I had quickly learned the nandina was invasive, but I was in for a big surprise this summer when I saw the Autumn Clematis from one end of the courtyard to the other. It was beginning to cover up most everything. My daughter, Dianne, is a Master Gardener and with a little research she informed me that this was not going to stop spreading . . . ever. As you can see from the title photo here it is nothing like an ordinary clematis but is quite pretty with delicate little blooms.

Dianne came to my rescue yesterday and dug up the plant from hell as well as the unruly honeysuckle and invasive nandina. I now have clear space in my courtyard and it looks so much better. I also have, five tall bags of trimmings and roots to dispose of and feel a little guilty for removing things that were planted with so much love.

America’s First

Alyssa Smith was born with biliary atresia, a condition of the liver which would be incompatible with life by the time she was around three-years-old. She needed a liver transplant but chances of an infant donor becoming available were bleak.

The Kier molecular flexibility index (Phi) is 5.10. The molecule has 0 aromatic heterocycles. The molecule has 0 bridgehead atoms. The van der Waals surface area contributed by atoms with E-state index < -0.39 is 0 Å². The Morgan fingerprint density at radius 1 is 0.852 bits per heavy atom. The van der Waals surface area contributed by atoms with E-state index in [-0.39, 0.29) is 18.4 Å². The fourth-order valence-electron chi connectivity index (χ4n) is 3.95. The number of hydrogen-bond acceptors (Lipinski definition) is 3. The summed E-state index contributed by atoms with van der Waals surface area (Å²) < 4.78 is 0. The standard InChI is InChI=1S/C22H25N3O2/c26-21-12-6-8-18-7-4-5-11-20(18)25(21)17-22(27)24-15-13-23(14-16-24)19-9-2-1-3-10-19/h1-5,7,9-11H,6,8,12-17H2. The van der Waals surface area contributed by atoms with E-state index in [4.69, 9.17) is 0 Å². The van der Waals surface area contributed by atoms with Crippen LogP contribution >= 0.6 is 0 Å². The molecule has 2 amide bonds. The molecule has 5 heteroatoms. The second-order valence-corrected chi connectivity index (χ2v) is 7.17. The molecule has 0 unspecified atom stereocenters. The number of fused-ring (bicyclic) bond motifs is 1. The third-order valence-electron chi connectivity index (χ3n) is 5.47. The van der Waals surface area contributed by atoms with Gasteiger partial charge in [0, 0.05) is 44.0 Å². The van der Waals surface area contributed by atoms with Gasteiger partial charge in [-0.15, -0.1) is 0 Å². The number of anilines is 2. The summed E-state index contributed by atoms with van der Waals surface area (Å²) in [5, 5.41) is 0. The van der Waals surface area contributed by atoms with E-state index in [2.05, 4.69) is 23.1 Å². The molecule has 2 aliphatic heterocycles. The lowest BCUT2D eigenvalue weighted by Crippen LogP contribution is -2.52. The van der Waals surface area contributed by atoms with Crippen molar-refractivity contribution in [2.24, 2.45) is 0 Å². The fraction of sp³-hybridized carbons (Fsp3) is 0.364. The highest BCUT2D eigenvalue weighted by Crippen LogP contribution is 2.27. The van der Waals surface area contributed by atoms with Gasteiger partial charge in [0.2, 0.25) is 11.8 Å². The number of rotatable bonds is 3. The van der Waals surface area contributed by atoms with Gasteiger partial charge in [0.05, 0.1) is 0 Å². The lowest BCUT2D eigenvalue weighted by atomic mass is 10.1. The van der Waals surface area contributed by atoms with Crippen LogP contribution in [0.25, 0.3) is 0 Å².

In those days only a cadaveric donor liver transplant was possible in the United States. Partial livers had been transplanted in a few places and a handful of living donor liver transplants had been done in Germany, not all successfully. Fortunately for the Smith family the surgeon who had been performing these living donor transplants had moved to the U.S. He was currently on staff at the University of Chicago Hospital.

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Alyssa and her parents Teresa & John

At the age of twenty-one months Alyssa was the recipient of part of her mother’s liver in the first ever living donor liver transplant in the U.S. I was privileged to be on hand for this historic occasion. On the day after Thanksgiving, 1989, Teresa gave 40% of her liver to her infant daughter and although there were a couple of complications it was a successful transplant covered by the media all over the world.

Over the next several years I was able to follow Alyssa’s progress and then to meet her again in 2006 when she was graduating high school. Alyssa is now over thirty years old and has given birth to her own son. This family was special in so many ways and I am grateful to have known them and shared in their amazing journey.